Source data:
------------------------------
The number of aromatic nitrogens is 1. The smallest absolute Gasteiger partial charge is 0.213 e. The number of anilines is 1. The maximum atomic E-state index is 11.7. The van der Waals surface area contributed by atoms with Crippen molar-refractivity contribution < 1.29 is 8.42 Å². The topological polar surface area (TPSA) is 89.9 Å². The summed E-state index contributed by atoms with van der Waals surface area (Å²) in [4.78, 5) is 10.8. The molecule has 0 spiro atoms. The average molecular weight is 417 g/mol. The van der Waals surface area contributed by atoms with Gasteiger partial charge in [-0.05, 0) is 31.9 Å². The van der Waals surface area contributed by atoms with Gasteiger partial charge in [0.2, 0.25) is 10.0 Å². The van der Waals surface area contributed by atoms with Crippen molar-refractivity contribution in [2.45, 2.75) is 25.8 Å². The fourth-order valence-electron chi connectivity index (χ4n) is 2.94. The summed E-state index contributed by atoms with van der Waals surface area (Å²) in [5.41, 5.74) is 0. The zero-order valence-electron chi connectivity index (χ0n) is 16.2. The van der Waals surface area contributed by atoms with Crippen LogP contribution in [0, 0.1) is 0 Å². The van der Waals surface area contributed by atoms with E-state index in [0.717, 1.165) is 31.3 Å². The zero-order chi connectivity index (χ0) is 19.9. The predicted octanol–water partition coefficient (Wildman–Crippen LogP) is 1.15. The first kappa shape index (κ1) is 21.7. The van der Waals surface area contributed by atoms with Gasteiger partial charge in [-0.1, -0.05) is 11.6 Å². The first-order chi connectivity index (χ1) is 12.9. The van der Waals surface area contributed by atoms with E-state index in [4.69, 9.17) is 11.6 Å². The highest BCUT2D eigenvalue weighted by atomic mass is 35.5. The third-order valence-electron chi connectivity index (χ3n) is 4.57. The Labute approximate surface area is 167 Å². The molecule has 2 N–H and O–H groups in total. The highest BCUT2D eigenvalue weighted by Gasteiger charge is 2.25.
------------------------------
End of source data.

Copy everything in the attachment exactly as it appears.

The number of aromatic nitrogens is 1. The smallest absolute Gasteiger partial charge is 0.213 e. The number of anilines is 1. The maximum atomic E-state index is 11.7. The van der Waals surface area contributed by atoms with Crippen molar-refractivity contribution < 1.29 is 8.42 Å². The topological polar surface area (TPSA) is 89.9 Å². The summed E-state index contributed by atoms with van der Waals surface area (Å²) in [4.78, 5) is 10.8. The molecule has 0 spiro atoms. The average molecular weight is 417 g/mol. The van der Waals surface area contributed by atoms with Gasteiger partial charge in [-0.05, 0) is 31.9 Å². The van der Waals surface area contributed by atoms with Gasteiger partial charge in [0.2, 0.25) is 10.0 Å². The van der Waals surface area contributed by atoms with Crippen molar-refractivity contribution in [2.45, 2.75) is 25.8 Å². The fourth-order valence-electron chi connectivity index (χ4n) is 2.94. The summed E-state index contributed by atoms with van der Waals surface area (Å²) in [5.41, 5.74) is 0. The zero-order valence-electron chi connectivity index (χ0n) is 16.2. The van der Waals surface area contributed by atoms with Crippen LogP contribution in [0, 0.1) is 0 Å². The van der Waals surface area contributed by atoms with E-state index in [0.717, 1.165) is 31.3 Å². The zero-order chi connectivity index (χ0) is 19.9. The predicted octanol–water partition coefficient (Wildman–Crippen LogP) is 1.15. The first kappa shape index (κ1) is 21.7. The van der Waals surface area contributed by atoms with Gasteiger partial charge in [-0.1, -0.05) is 11.6 Å². The first-order chi connectivity index (χ1) is 12.9. The van der Waals surface area contributed by atoms with E-state index in [4.69, 9.17) is 11.6 Å². The highest BCUT2D eigenvalue weighted by atomic mass is 35.5. The third-order valence-electron chi connectivity index (χ3n) is 4.57. The Labute approximate surface area is 167 Å². The molecule has 2 N–H and O–H groups in total. The highest BCUT2D eigenvalue weighted by Gasteiger charge is 2.25.